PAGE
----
Journalism in India is in crisis, says senior journalist Pankaj Pachauri | punjab$chandigarh | Hindustan Times
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Journalism in India is in crisis, says senior journalist Pankaj Pachauri

Pachauri, who now runs a digital news channel ‘Go News’, said, “We are in a serious crisis because in a democracy as vast as complex as India’s, media is losing its strength

punjab Updated: Jun 25, 2017 10:25 IST
HT Correspondent
Pankaj Pachauri speaking at the Chandigarh Press Club on Saturday.
Pankaj Pachauri speaking at the Chandigarh Press Club on Saturday.(Ravi Kumar/HT)

Senior journalist Pankaj Pachauri said that journalism in India is in a state of crisis, with the wall between marketing and editorial crumbling by the day, and those associated with marketing taking over as editors. He was speaking at the Chandigarh Press Club on Saturday.

Pachauri, a former TV anchor with NDTV and media adviser to former Prime Minister of India, Manmohan Singh, said that the future of journalism lies in internet because it is affordable, and at the same time, print circulation will go down but not vanish completely. Pachauri was speaking at the inaugural special lecture at the Chandigarh Press Club organised by the club o Saturday. He spoke on contemporary issues and challenges before the media and the situation of traditional media amid growth of new media.

Pachauri, who now runs a digital news channel ‘Go News’, said, “We are in a serious crisis because in a democracy as vast as complex as India’s, media is losing its strength. Agriculture, employment, education and environment form just one percent of the news content. The rest is politics, sports, crime and entertainment.”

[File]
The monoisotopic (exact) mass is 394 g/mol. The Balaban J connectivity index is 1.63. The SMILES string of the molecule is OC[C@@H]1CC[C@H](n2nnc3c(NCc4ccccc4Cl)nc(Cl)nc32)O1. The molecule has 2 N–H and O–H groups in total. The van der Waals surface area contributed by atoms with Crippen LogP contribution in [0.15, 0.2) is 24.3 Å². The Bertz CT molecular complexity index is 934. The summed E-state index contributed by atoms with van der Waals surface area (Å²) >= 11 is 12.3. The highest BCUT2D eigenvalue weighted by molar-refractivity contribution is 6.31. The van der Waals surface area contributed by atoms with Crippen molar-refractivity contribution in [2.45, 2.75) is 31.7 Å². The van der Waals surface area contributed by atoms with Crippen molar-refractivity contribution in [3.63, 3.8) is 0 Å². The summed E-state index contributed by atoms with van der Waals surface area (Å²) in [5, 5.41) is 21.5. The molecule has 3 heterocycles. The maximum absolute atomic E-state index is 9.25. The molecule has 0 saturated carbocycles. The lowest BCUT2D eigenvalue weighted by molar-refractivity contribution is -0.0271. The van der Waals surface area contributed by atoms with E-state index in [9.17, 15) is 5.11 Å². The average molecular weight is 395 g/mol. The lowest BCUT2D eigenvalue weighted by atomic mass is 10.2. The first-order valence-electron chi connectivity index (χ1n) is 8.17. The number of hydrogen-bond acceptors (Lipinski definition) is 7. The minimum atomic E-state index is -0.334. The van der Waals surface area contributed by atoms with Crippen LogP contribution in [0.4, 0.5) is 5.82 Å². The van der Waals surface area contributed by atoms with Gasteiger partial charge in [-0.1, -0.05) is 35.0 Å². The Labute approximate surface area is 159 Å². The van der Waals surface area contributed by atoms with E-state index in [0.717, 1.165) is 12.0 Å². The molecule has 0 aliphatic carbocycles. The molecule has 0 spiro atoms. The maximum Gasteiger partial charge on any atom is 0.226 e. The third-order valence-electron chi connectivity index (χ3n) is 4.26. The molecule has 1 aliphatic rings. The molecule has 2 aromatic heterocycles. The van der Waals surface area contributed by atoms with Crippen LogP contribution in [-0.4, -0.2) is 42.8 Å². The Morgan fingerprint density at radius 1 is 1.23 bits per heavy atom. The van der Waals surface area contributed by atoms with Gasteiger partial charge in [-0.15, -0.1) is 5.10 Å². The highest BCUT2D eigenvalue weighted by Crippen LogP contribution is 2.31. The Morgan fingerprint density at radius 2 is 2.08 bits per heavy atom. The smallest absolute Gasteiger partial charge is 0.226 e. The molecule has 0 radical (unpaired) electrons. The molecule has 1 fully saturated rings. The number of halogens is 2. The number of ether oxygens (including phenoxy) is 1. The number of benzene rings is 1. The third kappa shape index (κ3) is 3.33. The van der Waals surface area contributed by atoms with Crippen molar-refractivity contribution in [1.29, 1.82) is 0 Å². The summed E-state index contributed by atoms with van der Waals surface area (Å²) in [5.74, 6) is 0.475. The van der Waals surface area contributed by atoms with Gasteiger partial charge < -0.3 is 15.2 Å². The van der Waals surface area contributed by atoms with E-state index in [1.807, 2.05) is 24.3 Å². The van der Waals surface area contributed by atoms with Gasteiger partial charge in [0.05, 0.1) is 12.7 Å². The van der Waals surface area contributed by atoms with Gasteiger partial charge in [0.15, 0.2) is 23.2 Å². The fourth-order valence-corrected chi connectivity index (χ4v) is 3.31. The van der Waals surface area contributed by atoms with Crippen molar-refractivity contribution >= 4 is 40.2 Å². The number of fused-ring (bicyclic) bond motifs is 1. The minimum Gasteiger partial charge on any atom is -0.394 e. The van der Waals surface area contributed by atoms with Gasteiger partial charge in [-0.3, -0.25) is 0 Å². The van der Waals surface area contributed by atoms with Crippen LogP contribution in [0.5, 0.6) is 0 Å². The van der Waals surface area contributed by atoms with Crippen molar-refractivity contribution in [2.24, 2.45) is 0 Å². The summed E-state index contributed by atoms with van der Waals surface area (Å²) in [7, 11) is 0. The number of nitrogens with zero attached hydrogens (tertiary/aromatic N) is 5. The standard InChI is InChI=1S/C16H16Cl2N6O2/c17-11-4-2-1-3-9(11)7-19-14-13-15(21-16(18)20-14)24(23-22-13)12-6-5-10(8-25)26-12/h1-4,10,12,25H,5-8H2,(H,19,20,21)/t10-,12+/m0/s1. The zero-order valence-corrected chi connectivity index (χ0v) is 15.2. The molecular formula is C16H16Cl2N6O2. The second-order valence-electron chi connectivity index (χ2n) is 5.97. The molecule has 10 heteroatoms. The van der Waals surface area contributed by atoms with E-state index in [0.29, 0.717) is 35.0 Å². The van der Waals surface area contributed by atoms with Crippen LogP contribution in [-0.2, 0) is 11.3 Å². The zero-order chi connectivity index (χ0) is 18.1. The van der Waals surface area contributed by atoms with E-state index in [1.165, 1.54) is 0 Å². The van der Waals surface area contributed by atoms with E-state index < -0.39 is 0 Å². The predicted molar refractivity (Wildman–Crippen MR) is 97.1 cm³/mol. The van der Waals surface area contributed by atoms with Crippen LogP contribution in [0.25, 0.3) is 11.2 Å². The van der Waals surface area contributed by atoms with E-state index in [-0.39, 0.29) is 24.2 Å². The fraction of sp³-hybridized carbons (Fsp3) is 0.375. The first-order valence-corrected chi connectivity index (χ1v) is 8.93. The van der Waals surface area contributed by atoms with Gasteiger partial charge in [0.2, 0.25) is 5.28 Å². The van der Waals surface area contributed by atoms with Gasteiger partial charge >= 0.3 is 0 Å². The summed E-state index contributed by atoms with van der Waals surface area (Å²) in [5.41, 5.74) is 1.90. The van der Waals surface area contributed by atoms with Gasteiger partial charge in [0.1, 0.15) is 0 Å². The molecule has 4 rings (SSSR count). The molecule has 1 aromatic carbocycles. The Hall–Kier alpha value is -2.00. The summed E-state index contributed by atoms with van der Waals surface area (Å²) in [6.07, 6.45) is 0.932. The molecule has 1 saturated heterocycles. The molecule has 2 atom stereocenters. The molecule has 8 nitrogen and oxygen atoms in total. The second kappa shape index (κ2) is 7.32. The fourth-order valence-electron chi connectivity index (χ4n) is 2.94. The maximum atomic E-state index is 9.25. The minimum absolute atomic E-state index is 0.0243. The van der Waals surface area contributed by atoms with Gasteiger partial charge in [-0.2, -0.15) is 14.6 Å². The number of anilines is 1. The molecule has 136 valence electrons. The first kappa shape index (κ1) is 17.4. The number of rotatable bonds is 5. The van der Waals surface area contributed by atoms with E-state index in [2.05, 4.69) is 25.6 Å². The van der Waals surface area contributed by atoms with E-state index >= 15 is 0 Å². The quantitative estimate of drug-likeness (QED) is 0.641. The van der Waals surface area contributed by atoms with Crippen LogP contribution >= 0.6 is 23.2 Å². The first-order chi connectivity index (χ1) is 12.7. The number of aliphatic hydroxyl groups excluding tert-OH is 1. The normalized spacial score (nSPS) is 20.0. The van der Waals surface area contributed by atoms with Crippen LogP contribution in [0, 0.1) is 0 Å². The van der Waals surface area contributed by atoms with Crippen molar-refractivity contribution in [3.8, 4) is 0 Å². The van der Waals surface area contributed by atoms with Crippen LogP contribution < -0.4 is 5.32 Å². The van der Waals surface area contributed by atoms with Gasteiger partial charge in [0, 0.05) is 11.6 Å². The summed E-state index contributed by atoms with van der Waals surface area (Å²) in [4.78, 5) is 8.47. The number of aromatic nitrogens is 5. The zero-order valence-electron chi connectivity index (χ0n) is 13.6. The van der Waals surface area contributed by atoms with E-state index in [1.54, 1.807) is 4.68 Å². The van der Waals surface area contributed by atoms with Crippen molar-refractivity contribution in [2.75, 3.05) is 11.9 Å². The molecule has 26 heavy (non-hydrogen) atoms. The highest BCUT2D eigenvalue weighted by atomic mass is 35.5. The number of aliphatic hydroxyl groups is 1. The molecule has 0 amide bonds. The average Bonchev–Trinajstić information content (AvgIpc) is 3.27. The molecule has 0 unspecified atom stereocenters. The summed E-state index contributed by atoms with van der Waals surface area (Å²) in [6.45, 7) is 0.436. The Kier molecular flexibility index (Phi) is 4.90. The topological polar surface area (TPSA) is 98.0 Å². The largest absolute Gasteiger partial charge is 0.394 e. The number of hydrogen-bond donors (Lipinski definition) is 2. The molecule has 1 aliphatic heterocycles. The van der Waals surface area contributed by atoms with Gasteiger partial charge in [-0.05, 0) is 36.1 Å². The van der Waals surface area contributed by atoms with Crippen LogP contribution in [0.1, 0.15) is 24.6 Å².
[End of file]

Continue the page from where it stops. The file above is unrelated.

“Television channels these days are merely chasing ratings and audience,” Pachauri said. “I resent the disappointing portrayal of journalists in recent Bollywood films. Media is not be laughed at but to contribute to the society.”

He pointed out that Indian media channels, who are supposed to tell the truth about the people in power, are actually busy catching eyeballs by inviting the same people to their countless award functions.

Pachauri even pointed out that multi-national corporations actually grow their market value through their large user-base in India, and have no concern with the meagre revenue generated from the country whatsoever.

He exhorted journalists to write ‘compelling stories’ to connect with people.

Drawing a comparison between US and Indian media, Pachauri said, “Whoever pays the piper gets to dictate the tune (here in India). Sales (print) are stagnating in all media, but profits are going up because money is not being spent much on news gathering. Media channel owners will have to decide whether they are here to make business or for giving news to people.”